Psychotherapy training should include considerations of the clinical dilemmas presented by social networking sites, bogging and search engines, as well as potential boundary issues. Based on Gabbard et al. Lisondo, 17 for example, questions whether psychoanalysts and psychotherapists are not being submitted to post-modern demands without reflecting and searching for the meanings of human behaviors, and clarified their position when they affirm that psychoanalysis faces the challenge of investing against immediacy, the lack of reflection, the anti-insight, the feelings of nothing to desire and the loss of ideals.
She concludes by saying that new technologies may be facilitative under exceptional and provisional circumstances of the analytic encounter, but they may be an obstacle because of the limitations that they establish as they impoverish and distort the essence of psychoanalysis.
Analytic work should be nourished, reinvigorated and strengthened, and never perverted. Undoubtedly, cultural and technological advances have brought new possibilities to communications and, consequently, to the construction of bonds between individuals. Changes in the way that we relate to time and space and in the way that we use language have now reached the analytic setting.
According to Levy, 7 this process is not new, but, rather, a continuum, because digital advances enable communications to continue their movement towards virtualization, which started a long time ago with the oldest techniques, from writing to sound and image recordings and the radio, the television and the telephone. Kowacs 11 points out that the aspects of this new technological reality affect the setting and the dyad relationship, and may also affect the internal setting of therapists or analysts.
The author, therefore, recommends the use of negative capacity, 18 which makes it possible to accept non-knowledge, such as the questions about the maintenance of framing in this new context. The instant satisfaction of curiosity on the Internet feeds fantasies of omnipotent control by the patient using the virtual invasion of the therapist's life. Feelings of exclusion and abandonment temporarily cease to exist.
Limits are abolished, and gratification is immediate. However, the author argues that the use of telephone, internet and other means of distant communication enable the maintenance of the patient-therapist alliance established face to face in the case of prolonged travels, disease and certain types of professional activity.
These resources make it possible to give continuity to the therapeutic process. The task of the contemporary therapist is, therefore, to increase setting flexibility without losing its essential characteristics. How to buffer the impact of change and keep ethics and quality in analytical work?What is THERAPEUTIC RELATIONSHIP? What does THERAPEUTIC RELATIONSHIP mean?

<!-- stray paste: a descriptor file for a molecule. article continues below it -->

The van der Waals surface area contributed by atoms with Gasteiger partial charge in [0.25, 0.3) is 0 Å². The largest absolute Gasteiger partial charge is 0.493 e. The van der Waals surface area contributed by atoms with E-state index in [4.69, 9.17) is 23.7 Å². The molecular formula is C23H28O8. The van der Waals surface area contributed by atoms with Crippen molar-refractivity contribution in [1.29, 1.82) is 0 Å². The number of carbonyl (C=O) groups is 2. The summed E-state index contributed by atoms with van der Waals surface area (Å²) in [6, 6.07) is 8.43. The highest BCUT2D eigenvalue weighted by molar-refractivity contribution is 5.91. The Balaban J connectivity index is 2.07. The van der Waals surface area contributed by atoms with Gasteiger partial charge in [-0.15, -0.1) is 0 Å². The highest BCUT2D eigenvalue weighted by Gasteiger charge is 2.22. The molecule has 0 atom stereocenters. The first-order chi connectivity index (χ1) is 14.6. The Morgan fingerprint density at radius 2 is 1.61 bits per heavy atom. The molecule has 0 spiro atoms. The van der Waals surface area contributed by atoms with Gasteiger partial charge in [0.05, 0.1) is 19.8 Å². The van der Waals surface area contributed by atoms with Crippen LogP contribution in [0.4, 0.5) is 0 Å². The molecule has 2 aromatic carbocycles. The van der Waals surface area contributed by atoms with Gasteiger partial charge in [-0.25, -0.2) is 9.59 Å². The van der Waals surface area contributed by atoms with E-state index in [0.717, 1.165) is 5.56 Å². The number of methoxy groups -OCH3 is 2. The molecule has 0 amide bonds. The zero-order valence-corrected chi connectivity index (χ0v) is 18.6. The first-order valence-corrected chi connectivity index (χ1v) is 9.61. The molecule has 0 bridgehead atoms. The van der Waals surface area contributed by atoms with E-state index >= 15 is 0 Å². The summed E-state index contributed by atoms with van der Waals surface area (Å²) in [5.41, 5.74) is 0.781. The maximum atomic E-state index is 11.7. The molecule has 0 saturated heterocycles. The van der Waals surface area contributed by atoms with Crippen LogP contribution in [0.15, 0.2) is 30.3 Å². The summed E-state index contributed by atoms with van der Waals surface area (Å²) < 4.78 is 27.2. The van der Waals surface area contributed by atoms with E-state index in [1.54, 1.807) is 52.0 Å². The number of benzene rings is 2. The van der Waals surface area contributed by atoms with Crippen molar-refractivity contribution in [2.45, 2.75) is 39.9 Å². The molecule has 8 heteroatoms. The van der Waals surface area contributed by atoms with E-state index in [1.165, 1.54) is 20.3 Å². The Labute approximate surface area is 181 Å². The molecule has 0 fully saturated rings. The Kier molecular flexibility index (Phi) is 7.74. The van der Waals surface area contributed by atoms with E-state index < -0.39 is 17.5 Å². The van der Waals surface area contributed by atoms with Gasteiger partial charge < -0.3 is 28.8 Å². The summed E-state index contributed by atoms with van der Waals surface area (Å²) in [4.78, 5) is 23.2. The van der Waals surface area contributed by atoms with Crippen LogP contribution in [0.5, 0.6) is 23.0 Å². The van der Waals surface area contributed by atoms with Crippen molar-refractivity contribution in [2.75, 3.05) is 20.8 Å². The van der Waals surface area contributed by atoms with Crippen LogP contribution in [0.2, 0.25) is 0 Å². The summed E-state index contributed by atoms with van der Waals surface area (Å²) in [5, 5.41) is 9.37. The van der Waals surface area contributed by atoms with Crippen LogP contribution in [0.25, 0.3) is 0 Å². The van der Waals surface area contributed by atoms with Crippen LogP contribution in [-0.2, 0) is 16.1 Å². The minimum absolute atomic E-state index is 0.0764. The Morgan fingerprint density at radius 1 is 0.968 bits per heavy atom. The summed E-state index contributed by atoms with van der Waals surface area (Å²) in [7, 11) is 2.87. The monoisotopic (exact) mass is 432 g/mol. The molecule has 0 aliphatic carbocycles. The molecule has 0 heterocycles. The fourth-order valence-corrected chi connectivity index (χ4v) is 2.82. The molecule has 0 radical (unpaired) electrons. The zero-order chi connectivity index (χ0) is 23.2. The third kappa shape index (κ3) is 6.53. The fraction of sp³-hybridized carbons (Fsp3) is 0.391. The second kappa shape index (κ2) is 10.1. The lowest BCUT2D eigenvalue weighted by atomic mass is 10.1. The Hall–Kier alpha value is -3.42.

We believe that, if the external setting becomes more flexible, the therapist should preserve it intact internally by keeping the capacity to deal with the transference signs instrumented by technology, as well as with neutrality, abstinence and possible anonymity.
The understanding of the dynamic unconscious, the cornerstone of psychoanalysis, has not changed, despite all the current technological armamentarium.
A solid framing anchored in psychoanalytic theory and good practice enables the dyad to understand and interpret new situations according to psychoanalytic theory. According to Lisondo, 17 elasticity demands permanent mental work and self-observation, so that the alliance in not lacerated or disfigured.
Despite all the elasticity so far incorporated into the therapeutic setting, not all authors are in favor of the changes discussed here. Lisondo 17 actively criticizes new technologies in analysis and psychotherapy and claims that these resources tend to prevent patients from reaching primitive mental states that are accessible and visible in reality, through preverbal and verbal language according to Freud's second topography, but not in virtual reality.
According to the author, in telephone treatments, the access is limited to the verbal level; in those via Skype, the lower body and the environment are not seen; and webcams and VOIP do not ensure good overall perception. The author also claims that it is in the access to these states that lies the origin of human representations and symbols to be achieved in adult life, and gives the example of non-neurotic patients, who need an intimate face-to-face relationship in which sensorial signs may be dreamed, intuited, understood and transformed by the analyst.
The same author wonders what happens, when computers are used, to the contemporary concepts that invest intensively in the therapeutic relationship, that is, third analytical, analytic field and intersubjectivity, which construct the fine and delicate affective tuning. According to Trotta, 19 the individual involved in a virtual analytic process may develop omnipotent fantasies of sidestepping time and space or, in other words, sidestepping the principle of reality. Such questions stress the need to be careful when using technologies for psychoanalytic techniques, so that the perception of professionals are not hampered when doing their work.